One day a couple decades ago, Davy Rothbart asked a kid from the neighborhood if he wanted to walk over to the Capitol. It was only 17 blocks away.
“Why?” he remembers the 9-year-old saying.
“He had never been there. It was like crossing a force field that separated these two worlds,” Rothbart says.
Congress had a pretty nice view and the hill was a good lookout point, argued Rothbart, who was 23 at the time and a family friend. So they made the trip, closing the distance between the seat of legislative power and the home where Emmanuel Sanford-Durant lived.
“It was beyond the limits of his imagination that you could just walk there,” Rothbart says, even though he could see the unmistakable outline of the Capitol Dome from his yard in Southeast Washington.
This is not a heart-warming tale or a civics lesson. It’s just a thing Rothbart remembers doing with the kid who became like his little brother, was “hilarious and endlessly curious,” and died at 19 when gunmen shot him.
When Rothbart decided to make a documentary about a life cut short by gun violence, it wasn’t hard to start. He was an aspiring filmmaker back in the late 1990s, and he had often passed his handheld video camera to the Sanford family so they could record themselves. There were hours of footage.
Grieving mom Cheryl Sanford agreed the story should be told, even if it would show her using cocaine and struggling to find hope. They thought about calling the movie “Emmanuel,” but settled on “17 Blocks.”
“The title is a challenge to congressmen, senators and their staffs on Capitol Hill to pay attention to what’s happening literally in your backyard,” Rothbart says.
When the movie begins, the Sanford family is living in Barney Circle, right where Pennsylvania Avenue starts its journey east over the Anacostia River. Emmanuel is in elementary school and likes to experiment with the settings on the camera, putting his face close to the lens. He plays basketball across the street from Kentucky Courts, a housing complex once known for its soundtrack of gunfire. And he jumps the fence of the Congressional Cemetery to eat popcorn and watch crows fly around the graves.
Rothbart is a white director telling the story of a Black family through shaky footage filled with intimate and sometimes painful moments. At first the style seems in line with the obsessions he explored as co-creator of “Found Magazine.” He made his name by collecting love letters, hate mail and other scraps of paper that strangers had lost or thrown away.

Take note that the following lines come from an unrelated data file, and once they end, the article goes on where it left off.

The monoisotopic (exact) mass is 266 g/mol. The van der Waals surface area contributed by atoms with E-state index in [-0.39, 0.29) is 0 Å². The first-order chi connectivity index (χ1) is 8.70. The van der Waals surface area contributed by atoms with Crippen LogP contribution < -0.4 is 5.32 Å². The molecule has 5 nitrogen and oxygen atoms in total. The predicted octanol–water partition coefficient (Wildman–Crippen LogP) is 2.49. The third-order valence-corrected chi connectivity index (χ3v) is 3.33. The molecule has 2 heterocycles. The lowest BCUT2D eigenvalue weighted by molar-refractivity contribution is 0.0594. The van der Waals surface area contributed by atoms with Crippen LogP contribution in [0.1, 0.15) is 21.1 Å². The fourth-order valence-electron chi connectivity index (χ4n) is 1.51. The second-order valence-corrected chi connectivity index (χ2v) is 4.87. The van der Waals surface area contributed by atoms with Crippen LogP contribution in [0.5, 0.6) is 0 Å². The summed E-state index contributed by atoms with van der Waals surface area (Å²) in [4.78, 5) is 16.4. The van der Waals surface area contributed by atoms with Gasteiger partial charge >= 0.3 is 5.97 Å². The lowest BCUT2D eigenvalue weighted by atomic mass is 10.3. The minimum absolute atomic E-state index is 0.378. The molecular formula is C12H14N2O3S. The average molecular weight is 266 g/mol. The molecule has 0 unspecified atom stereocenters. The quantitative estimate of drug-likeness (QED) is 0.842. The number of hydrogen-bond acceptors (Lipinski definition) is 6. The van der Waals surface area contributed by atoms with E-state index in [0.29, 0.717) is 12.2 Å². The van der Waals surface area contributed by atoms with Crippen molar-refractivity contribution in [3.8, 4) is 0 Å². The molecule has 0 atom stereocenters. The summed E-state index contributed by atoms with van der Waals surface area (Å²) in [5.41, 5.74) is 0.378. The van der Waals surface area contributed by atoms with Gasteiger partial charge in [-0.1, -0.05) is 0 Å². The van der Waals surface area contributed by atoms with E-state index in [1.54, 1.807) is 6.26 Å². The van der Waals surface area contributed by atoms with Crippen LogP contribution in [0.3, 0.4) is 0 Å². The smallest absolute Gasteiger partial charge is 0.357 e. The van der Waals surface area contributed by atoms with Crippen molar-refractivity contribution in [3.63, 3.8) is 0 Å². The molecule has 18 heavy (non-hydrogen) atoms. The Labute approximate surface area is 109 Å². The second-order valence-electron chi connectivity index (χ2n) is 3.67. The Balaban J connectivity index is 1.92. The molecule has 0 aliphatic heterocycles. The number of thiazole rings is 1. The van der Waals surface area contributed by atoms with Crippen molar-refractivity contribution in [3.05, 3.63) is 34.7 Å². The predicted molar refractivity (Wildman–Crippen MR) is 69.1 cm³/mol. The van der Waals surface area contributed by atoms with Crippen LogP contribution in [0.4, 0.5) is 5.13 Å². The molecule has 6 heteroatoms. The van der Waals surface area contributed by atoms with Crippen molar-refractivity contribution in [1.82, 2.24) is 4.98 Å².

But “17 Blocks” remains committed to the Sanford family for a total of two decades, following them to a new home in Northeast Washington and showing how they cope with Emmanuel’s death. While Rothbart gets the director’s credit, Cheryl Sanford is listed as executive producer.
After the movie made the rounds of the festival circuit in 2019, the pandemic delayed its wider release, Rothbart says. Now people can pay to watch it from home through their local theaters.
Raw and personal, the movie is also a plea, says Rothbart. Gentrification has reshaped many of the places where Emmanuel grew up, but economic inequality in the city is pronounced, and Capitol Hill still seems like a bubble with a dome on top. While around 45 percent of people who live in D.C. are Black, three-quarters of lawmakers are white. Some in Congress pretend that the rest of the city doesn’t exist, traffic in harmful stereotypes or both.
“People here don’t understand how we live in real America,” said freshman Rep. Lauren Boebert in a widely seen ad earlier this year, implying that the 700,000-strong population of D.C. is somehow unreal.
“I walk to my office every morning by myself. As a 5-foot-tall, 100-pound woman, I choose to protect myself,” she said, citing concerns about violent crime as one reason she planned to carry a Glock around. The video showed Boebert striding through some of the safest blocks in the city, not the wards that have seen rising homicides in recent years.
Lawmakers need to take responsibility, Rothbart says. They could start by backing policies that close the opportunity gap, improve schools for underserved kids and help people recover from substance use. “Gun violence is a symptom, not a cause,” he says.
Though Rothbart now lives on the West Coast, he tries to stay current with advocacy in D.C., like the push for statehood (“I have a sticker on my car,” he says) and Washington to Washington (a group co-founded by Cheryl Sanford that hosts outdoor adventures for kids). He can still feel the “force field” that surrounds the Capitol, and it would be easy to say it keeps people both out and in. Even now, Rothbart wonders how many lawmakers who stay in rowhouses on Capitol Hill find a reason to go east of Lincoln Park.
Maybe the better metaphor would be a one-way mirror. For people who lived where Emmanuel did, “there was a feeling of invisibility,” Rothbart says. “They can see the Capitol building, but the Capitol can’t see them.”